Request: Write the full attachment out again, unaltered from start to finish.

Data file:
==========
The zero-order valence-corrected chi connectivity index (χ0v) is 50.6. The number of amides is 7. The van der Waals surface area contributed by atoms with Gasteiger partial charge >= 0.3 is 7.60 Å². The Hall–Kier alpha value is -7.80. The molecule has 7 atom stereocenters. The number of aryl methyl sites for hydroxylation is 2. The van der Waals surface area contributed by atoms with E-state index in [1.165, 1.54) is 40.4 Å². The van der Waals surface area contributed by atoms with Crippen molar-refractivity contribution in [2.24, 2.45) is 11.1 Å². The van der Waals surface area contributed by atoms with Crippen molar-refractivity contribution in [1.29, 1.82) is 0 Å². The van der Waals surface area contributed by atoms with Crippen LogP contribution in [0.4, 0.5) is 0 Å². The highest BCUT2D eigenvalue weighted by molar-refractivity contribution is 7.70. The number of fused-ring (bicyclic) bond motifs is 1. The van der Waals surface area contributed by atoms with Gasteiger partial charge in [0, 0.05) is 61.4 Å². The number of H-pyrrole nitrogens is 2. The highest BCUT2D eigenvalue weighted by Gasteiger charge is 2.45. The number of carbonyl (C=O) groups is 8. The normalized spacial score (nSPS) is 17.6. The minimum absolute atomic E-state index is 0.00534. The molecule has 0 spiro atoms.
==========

The zero-order valence-corrected chi connectivity index (χ0v) is 50.6. The number of amides is 7. The van der Waals surface area contributed by atoms with Gasteiger partial charge >= 0.3 is 7.60 Å². The Hall–Kier alpha value is -7.80. The molecule has 7 atom stereocenters. The number of aryl methyl sites for hydroxylation is 2. The van der Waals surface area contributed by atoms with E-state index in [1.165, 1.54) is 40.4 Å². The van der Waals surface area contributed by atoms with Crippen molar-refractivity contribution in [2.24, 2.45) is 11.1 Å². The van der Waals surface area contributed by atoms with Crippen molar-refractivity contribution in [1.29, 1.82) is 0 Å². The van der Waals surface area contributed by atoms with Crippen LogP contribution in [0.4, 0.5) is 0 Å². The highest BCUT2D eigenvalue weighted by molar-refractivity contribution is 7.70. The number of fused-ring (bicyclic) bond motifs is 1. The van der Waals surface area contributed by atoms with Gasteiger partial charge in [0, 0.05) is 61.4 Å². The number of H-pyrrole nitrogens is 2. The highest BCUT2D eigenvalue weighted by Gasteiger charge is 2.45. The number of carbonyl (C=O) groups is 8. The normalized spacial score (nSPS) is 17.6. The minimum absolute atomic E-state index is 0.00534. The molecule has 0 spiro atoms.